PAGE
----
A Taste of Honeys

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Honey House proprietor Kara Brook is busy with Rosh Hashanah demand in ther Owings Mills shop. (Susan C. Ingram photo)

Kara Brook, proprietor of Waxing Kara and the Honey House in the Metro Centre at Owings Mills, usually sees a pretty good bump in honey sales around Rosh Hashanah, as people stock up for the sweet celebration that is the Jewish New Year.

But this year that bump was a boom, thanks to New York Times food critic Florence Fabricant, who profiled Kara’s homegrown honey in her Aug. 22 piece “To Sweeten: A Variety of Honeys For Rosh Hashanah.”

“She wrote about us yesterday,” Brook said last week with a wide-eyed smile and a laugh. “And if you want to talk about a spike in traffic! It was very good timing.”

The honey, she pointed out, has not only been lauded by a famous foodie, but was also certified kosher last summer by Star-K.

“We are fielding many, many calls and emails right now from people making absolutely sure that the honey’s kosher,” she said. “It’s important to this community.”

(Susan C. Ingram photo)

Enter Brook’s shop and you’ll find yourself surrounded by floor-to-ceiling shelves stacked with a variety of honeys, some from her 102-acre Chesterhaven Beach Farm on Kent Island and some from other producers. She also sells a number of honey-related products, most made in-house using her honey and wax, including lollipops, teas, candles, body products and Brooks’s own artwork — encaustic paintings that use beeswax pigments.

The Rosh Hashanah practice of dipping apples in honey, predicting a sweet year to come, is a tradition dating back not to the Talmud or Torah, but may be traced from about the 7th century, according to Reform Judaism magazine.

“Neither the Bible nor the Talmud dictates the minhag, or custom, of dipping apples in honey,” Tina Wasserman writes. “Traditionally, as early as the 7th century, it was customary to wish someone, ‘Shana Tova Umetukah’ (A Good and Sweet Year), and honey — whether from dates, figs or apiaries — being the most prevalent sweetener in the Jewish world, was the most available ‘sweet’ for dipping purposes.”

But not all honey is created equal, and Brook was happy to illustrate how apple-dippers can expand their honey horizons past supermarket plastic honey bears with a little taste test of honey varietals. Like varietal wines, sourced from specific kinds of grapes, honey differs depending on the types of flowers and flowering plants the bees are pollinating.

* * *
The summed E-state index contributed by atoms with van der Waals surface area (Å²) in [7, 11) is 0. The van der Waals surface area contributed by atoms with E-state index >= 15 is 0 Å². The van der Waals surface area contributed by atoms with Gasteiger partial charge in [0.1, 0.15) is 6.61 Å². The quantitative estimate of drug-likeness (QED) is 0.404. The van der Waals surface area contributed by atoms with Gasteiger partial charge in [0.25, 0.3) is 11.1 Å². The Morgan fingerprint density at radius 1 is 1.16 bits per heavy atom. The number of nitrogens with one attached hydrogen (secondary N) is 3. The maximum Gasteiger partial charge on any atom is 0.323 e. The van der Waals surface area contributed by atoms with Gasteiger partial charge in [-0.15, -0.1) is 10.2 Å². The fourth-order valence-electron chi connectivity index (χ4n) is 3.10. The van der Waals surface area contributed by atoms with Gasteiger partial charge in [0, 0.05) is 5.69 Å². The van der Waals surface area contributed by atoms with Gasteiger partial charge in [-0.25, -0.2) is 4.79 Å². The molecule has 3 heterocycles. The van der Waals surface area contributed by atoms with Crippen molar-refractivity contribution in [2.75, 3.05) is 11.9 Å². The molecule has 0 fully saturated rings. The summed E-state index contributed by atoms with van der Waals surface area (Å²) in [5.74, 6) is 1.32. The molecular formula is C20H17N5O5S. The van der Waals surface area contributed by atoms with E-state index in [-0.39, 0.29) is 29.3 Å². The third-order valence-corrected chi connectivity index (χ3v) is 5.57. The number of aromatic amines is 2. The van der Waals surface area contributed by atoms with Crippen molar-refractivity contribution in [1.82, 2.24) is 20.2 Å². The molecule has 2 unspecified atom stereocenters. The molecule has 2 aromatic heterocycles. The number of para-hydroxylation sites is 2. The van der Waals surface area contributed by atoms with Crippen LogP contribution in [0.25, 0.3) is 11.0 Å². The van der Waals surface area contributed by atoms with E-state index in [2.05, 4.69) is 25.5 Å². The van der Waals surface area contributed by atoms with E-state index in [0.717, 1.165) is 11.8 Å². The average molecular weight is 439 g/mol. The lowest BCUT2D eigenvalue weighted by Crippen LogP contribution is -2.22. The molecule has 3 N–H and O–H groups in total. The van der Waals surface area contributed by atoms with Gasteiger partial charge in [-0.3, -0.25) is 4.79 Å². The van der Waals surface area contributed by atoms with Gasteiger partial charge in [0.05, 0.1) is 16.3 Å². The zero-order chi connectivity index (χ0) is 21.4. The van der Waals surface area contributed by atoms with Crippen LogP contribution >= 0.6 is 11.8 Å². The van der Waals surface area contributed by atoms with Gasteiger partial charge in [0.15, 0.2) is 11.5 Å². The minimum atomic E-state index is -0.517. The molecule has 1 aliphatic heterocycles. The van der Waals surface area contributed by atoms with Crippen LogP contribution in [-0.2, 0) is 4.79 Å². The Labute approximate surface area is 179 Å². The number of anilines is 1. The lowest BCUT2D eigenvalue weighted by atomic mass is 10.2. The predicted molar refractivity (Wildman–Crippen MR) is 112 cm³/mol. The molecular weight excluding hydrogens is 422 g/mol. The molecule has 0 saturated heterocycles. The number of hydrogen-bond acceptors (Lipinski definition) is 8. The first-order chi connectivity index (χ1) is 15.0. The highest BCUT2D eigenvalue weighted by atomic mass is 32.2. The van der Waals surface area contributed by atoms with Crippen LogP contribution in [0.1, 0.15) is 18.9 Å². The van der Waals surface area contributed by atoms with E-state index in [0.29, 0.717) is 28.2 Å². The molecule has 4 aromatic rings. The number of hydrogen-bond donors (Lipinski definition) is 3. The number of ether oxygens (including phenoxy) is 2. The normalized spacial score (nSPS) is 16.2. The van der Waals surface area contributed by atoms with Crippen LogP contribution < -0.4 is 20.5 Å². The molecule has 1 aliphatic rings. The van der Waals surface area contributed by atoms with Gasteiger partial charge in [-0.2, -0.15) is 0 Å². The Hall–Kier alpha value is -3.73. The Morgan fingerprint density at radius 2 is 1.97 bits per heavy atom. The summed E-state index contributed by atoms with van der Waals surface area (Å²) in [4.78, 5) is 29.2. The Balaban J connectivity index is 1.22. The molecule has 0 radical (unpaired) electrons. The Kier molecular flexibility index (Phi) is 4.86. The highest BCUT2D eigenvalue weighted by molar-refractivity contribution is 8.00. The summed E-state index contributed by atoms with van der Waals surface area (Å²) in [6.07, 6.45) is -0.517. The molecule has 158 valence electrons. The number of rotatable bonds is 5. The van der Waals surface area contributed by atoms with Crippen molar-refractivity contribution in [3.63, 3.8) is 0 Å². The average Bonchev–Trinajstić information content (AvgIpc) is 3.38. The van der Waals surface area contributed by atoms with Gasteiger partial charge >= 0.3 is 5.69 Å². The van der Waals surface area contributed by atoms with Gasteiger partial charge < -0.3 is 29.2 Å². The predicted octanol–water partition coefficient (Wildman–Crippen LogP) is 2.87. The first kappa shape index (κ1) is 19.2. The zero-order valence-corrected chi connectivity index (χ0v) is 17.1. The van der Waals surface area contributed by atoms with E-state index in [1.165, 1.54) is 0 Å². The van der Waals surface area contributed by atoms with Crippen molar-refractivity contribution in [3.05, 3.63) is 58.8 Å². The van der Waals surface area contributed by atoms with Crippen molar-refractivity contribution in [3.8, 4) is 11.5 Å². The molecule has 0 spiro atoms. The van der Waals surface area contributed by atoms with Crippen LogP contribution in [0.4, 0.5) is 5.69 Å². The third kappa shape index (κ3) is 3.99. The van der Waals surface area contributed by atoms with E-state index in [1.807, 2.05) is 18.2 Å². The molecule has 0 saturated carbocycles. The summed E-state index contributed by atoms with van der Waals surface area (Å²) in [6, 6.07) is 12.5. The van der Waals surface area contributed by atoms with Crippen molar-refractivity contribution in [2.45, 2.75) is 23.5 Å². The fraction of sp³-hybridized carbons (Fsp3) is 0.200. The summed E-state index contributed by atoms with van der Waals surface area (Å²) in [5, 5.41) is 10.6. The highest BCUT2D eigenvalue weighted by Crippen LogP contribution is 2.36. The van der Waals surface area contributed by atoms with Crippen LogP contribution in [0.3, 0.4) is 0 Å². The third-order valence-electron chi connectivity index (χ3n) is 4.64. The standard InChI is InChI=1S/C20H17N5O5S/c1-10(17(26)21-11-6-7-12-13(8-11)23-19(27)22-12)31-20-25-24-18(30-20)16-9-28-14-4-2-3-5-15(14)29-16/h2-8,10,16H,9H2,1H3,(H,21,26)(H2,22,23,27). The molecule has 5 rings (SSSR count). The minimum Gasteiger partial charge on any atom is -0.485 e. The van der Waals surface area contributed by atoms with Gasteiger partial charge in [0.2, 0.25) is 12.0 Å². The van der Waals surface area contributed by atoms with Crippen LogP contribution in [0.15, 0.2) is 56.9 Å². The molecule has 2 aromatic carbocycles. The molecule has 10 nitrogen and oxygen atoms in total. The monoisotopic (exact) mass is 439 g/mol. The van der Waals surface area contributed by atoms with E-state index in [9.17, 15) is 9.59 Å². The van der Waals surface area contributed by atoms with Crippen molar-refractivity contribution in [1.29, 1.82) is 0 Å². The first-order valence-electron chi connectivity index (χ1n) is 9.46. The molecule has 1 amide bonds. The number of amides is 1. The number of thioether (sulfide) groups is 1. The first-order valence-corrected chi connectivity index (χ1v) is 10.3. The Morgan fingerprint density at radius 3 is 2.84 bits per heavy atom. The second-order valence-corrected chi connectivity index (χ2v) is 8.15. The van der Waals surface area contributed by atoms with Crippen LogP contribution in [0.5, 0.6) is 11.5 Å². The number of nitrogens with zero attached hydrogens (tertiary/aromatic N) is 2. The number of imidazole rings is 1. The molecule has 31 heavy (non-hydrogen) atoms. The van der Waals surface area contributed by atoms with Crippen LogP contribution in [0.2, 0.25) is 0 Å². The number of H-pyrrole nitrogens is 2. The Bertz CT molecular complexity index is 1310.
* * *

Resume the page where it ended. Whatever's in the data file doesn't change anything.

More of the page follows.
First up is Butter Bean honey, sourced from hives whose bees visit pumpkin patches and butter bean fields in Delaware. The first note is light, a bit green and grassy with earthy and even buttery notes.

Blueberry honey, very different flavor-wise from the Butter Bean, is from highbush blueberries in New Jersey. It has a sharper, fruitier flavor with blueberry and even licorice hints.

“I’ll give you a little Holly,” Brook says. “This is new for us. This time of the year the holly on the Eastern Shore just explodes and the hives start to fill back up with honey, because it’s one of the only food sources for bees this time of the year.”

The Holly honey has a soft and less fruity flavor, with mild molasses, or warm caramel undertones.

Brook’s Spring honey is produced by bees pollinating 40 acres of wildflowers on the Eastern Shore farm. (Susan C. Ingram photo)

Next up, Brook’s own Spring honey. “It’s a wildflower honey,” Brook said, offering a dollop.

The Spring honey is a lighter gold color with a more complex flavor profile, fruity and floral with an earthy finish, which she says is due to the mix of flower and flowering tree varieties that the bees pollinate on the farm.

“We took 40 acres and we’ve experimented a number of different ways over the last eight years growing different indigenous nectar-rich plant material,” she said. “It’s a wildflower mix. What I make is called artisanal honey. So, it’s not varietal honey.”

The Avocado honey has a much deeper, caramel color than the other light-gold honeys and a dark, warm, rich flavor, very reminiscent of molasses.

Finally, the Sweet Clover honey from the Dakotas has a crisper, brighter and stronger, but more familiar, clover-honey flavor.

During the High Holidays, Brook’s go-to Rosh Hashanah dipping apple is, not surprisingly, the Honey Crisp, which she pairs with her own Spring honey.

But beyond the taste of honey, she says the sweet Rosh Hashanah tradition, thankfully, keeps her sales “good enough to want to stick around.”

singram@midatlanticmedia.com

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